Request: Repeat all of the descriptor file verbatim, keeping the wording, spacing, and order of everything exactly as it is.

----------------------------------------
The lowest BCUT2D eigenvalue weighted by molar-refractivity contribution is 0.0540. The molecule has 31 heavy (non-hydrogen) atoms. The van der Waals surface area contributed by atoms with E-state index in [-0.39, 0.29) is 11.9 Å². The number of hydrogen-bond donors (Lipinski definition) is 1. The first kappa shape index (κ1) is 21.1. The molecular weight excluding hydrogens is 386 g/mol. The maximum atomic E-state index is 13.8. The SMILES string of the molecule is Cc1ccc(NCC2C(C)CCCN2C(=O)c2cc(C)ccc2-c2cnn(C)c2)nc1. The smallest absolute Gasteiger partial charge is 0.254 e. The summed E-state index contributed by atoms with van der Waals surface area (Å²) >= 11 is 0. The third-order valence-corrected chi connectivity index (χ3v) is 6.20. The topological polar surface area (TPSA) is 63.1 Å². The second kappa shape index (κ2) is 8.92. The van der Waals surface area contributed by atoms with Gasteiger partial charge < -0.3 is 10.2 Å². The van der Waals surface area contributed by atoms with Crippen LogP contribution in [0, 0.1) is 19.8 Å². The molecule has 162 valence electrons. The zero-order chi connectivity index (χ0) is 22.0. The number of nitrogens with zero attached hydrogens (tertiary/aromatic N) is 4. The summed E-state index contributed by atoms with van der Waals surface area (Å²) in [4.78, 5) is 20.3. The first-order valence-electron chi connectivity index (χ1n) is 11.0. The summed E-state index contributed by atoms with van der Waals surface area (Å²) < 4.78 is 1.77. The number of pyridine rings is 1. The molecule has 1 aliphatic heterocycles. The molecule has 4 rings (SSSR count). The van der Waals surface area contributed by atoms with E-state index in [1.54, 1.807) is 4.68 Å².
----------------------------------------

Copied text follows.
The lowest BCUT2D eigenvalue weighted by molar-refractivity contribution is 0.0540. The molecule has 31 heavy (non-hydrogen) atoms. The van der Waals surface area contributed by atoms with E-state index in [-0.39, 0.29) is 11.9 Å². The number of hydrogen-bond donors (Lipinski definition) is 1. The first kappa shape index (κ1) is 21.1. The molecular weight excluding hydrogens is 386 g/mol. The maximum atomic E-state index is 13.8. The SMILES string of the molecule is Cc1ccc(NCC2C(C)CCCN2C(=O)c2cc(C)ccc2-c2cnn(C)c2)nc1. The smallest absolute Gasteiger partial charge is 0.254 e. The summed E-state index contributed by atoms with van der Waals surface area (Å²) >= 11 is 0. The third-order valence-corrected chi connectivity index (χ3v) is 6.20. The topological polar surface area (TPSA) is 63.1 Å². The second kappa shape index (κ2) is 8.92. The van der Waals surface area contributed by atoms with Gasteiger partial charge < -0.3 is 10.2 Å². The van der Waals surface area contributed by atoms with Crippen LogP contribution in [0, 0.1) is 19.8 Å². The molecule has 162 valence electrons. The zero-order chi connectivity index (χ0) is 22.0. The number of nitrogens with zero attached hydrogens (tertiary/aromatic N) is 4. The summed E-state index contributed by atoms with van der Waals surface area (Å²) in [4.78, 5) is 20.3. The first-order valence-electron chi connectivity index (χ1n) is 11.0. The summed E-state index contributed by atoms with van der Waals surface area (Å²) < 4.78 is 1.77. The number of pyridine rings is 1. The molecule has 1 aliphatic heterocycles. The molecule has 4 rings (SSSR count). The van der Waals surface area contributed by atoms with E-state index in [1.54, 1.807) is 4.68 Å².